Caccavo’s extensive inventory includes Mottahedeh, Gien, Villeroy & Boch, Simon Pearce, Waterford and many more that are shipped nationally and internationally. She also stocks every color of Fiestaware in her casual room. Clients have also asked her to incorporate their grandmother’s sterling or their wedding china – they may not have enough place settings or just want to kick their table up a notch. “I continue to build my inventory since there are so many beautiful lines to choose from,” she explains. “I have about 25 lines, and I’m headed for more.”
What trends does Caccavo see in the tabletop market now? “I’m the trend,” she admits. “People love being able to make a private appointment and collaborate with me while blending patterns, styles and textures. That’s what I’m all about. Just imagine going into a china shop and playing with dozens of choices until it’s a perfect one-of-a-kind creation.”
On the big day, she shares, “It’s just me in my apron, pearls and a pair of kitten heels setting the table. My execution is a little bit short of using a ruler to measure and make sure everything is perfect.” Her customer base ranges from “the young Wall Street wife to women in their 70s with patterns from forever ago.” The price range per event generally runs from $300 to $3,000. She works by appointment only, consulting with clients on budget and theme, and is already booked for Thanksgiving and Christmas events this year.
Passing the Plates for a Good Cause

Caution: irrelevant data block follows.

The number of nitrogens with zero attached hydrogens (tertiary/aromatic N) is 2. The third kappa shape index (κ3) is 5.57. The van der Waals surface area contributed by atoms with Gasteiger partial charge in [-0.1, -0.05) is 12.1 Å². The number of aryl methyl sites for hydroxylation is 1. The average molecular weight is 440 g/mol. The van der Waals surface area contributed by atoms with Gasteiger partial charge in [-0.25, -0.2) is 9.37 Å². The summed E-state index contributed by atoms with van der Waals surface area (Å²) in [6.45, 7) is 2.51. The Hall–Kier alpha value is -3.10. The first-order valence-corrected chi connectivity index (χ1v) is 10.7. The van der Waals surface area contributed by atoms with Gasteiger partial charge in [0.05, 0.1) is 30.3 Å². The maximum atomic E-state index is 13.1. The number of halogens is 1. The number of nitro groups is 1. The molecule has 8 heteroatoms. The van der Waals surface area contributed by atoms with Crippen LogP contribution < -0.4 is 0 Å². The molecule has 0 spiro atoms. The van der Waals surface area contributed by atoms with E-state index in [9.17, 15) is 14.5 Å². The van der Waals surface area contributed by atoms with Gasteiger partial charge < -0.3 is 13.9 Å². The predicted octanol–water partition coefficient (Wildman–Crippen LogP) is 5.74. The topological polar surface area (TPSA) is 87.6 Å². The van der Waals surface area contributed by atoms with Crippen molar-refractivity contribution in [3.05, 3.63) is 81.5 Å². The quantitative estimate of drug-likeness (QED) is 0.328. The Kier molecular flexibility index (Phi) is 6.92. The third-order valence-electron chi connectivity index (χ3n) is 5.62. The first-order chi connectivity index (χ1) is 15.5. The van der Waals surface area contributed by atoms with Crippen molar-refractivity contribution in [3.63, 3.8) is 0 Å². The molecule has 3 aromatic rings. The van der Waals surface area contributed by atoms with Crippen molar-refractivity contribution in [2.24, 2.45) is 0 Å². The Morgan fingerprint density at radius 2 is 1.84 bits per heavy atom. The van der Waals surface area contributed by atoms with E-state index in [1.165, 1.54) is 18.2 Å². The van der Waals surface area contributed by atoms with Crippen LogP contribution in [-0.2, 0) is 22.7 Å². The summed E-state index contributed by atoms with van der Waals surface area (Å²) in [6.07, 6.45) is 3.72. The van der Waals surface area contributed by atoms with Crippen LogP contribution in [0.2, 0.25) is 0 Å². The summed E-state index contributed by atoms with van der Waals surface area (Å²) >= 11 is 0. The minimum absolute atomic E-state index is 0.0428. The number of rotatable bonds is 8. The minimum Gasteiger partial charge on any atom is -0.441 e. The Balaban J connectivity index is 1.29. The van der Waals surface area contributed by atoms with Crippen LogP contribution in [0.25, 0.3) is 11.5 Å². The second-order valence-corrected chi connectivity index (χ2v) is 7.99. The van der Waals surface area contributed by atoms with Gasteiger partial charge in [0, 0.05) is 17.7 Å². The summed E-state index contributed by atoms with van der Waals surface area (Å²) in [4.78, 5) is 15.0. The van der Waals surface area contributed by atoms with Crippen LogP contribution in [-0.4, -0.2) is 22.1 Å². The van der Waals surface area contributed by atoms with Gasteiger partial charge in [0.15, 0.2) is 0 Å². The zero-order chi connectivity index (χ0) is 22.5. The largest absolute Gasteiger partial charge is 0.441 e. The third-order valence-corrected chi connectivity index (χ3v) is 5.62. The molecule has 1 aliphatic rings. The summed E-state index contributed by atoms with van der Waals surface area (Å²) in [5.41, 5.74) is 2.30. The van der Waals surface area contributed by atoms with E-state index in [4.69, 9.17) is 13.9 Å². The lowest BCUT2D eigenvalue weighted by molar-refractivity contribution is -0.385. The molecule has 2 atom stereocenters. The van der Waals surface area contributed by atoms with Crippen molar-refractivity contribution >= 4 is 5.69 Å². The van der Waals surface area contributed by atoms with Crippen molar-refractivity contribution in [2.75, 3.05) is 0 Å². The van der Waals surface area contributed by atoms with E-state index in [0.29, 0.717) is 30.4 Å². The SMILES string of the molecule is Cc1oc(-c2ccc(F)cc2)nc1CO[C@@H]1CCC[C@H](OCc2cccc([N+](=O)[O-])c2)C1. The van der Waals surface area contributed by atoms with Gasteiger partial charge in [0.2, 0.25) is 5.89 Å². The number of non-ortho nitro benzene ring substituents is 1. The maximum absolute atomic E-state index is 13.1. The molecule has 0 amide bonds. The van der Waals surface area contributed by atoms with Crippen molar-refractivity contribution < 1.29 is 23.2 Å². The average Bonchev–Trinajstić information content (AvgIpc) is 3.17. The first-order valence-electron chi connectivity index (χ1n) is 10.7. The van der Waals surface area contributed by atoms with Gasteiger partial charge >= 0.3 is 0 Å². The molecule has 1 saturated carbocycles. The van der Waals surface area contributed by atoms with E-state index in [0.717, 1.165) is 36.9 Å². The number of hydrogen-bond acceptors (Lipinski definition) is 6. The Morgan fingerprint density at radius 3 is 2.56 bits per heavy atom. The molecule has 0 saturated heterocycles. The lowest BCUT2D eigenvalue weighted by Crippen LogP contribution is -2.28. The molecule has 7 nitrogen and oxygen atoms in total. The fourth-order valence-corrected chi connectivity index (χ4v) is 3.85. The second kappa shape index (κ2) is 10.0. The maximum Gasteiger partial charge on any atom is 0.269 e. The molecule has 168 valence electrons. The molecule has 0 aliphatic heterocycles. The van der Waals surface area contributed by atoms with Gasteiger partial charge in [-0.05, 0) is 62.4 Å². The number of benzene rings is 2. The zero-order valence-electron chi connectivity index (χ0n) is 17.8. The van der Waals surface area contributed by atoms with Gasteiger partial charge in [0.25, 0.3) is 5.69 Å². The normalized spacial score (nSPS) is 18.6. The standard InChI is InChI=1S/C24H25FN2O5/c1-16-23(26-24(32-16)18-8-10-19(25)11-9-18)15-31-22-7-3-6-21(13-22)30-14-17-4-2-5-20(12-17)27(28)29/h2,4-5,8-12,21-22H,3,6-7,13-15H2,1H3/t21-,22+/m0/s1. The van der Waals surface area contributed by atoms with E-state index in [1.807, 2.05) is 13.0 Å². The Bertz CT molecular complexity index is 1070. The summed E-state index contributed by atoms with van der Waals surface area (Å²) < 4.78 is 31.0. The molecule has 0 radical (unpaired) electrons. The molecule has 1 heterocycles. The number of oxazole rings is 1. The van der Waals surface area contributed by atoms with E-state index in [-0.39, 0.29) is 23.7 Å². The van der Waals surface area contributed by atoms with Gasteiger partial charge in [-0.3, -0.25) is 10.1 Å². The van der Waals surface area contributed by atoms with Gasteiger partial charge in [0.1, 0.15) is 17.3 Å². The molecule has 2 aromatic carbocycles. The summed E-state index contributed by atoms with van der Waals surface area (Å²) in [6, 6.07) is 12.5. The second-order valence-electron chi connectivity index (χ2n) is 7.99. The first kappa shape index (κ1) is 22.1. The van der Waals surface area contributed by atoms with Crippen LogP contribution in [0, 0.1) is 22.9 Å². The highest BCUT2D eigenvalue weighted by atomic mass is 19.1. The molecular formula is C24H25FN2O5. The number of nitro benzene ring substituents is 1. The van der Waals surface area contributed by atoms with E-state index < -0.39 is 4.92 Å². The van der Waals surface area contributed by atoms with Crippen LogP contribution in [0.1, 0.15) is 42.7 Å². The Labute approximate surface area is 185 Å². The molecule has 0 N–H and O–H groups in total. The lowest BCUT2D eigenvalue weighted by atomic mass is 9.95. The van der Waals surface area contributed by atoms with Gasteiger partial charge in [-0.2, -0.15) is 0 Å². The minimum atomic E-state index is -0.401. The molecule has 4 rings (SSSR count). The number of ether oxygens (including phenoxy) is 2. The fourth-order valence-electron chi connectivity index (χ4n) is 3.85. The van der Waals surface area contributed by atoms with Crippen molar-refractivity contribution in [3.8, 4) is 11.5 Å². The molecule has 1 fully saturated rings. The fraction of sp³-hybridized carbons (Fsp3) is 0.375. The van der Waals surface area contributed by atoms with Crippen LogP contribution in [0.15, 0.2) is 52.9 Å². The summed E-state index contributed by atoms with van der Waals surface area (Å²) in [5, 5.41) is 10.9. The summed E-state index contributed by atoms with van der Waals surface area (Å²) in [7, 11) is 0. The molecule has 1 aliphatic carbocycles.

Most of us – designers, homeowners, shoppers, trend-watchers – never tire of seeing new spins on table settings. That’s why shopping giants like Pottery Barn and Williams-Sonoma devote so much space to tabletop, both in store and online.
At the annual Architectural Digest Home Design Show in March, the same ticket granted access to both the AD show and DIFFA’s Dining by Design. DIFFA (Design Industries Foundation Fighting AIDS) drew a record crowd of about 40,000 guests who flowed through to see the opulent designs at Pier 92. The five-day event showcased over 50 installations, featuring tableware from Hermès, Michael C. Fina and Spin Ceramics, among others. The event raised over $800,000 to help fight HIV/AIDS.
“We were thrilled at the outpouring of support and creativity at Dining by Design,” shares Johanna Osburn, executive director of DIFFA. “Our sponsors and guests represent every area of design, from world-renowned architects and cutting-edge manufacturers to leaders in home decor and fashion, and most importantly, they come together to help our work in the fight against HIV/AIDS, to fund grants for treatment, prevention and other critical services.”
For five days in June, Town & Country Kitchen and Bath of Red Bank, NJ opened its showroom to host The Giving Tables, a fundraising event benefiting Red Bank’s Lunch Break, which provides hot meals, clothing and services to those in need. Local designers presented tablescapes under the theme of “Seasons by the Sea.”
Whether prepping for an intimate supper or a large buffet, set the scene just the way you want it. “A big part of the fun in hosting an event is layering the table for a presentation that pleases guests, while having someone else do all the work,” says Caccavo of The China Closet. “We do it all for the love of a pretty table.”We cannot display this gallery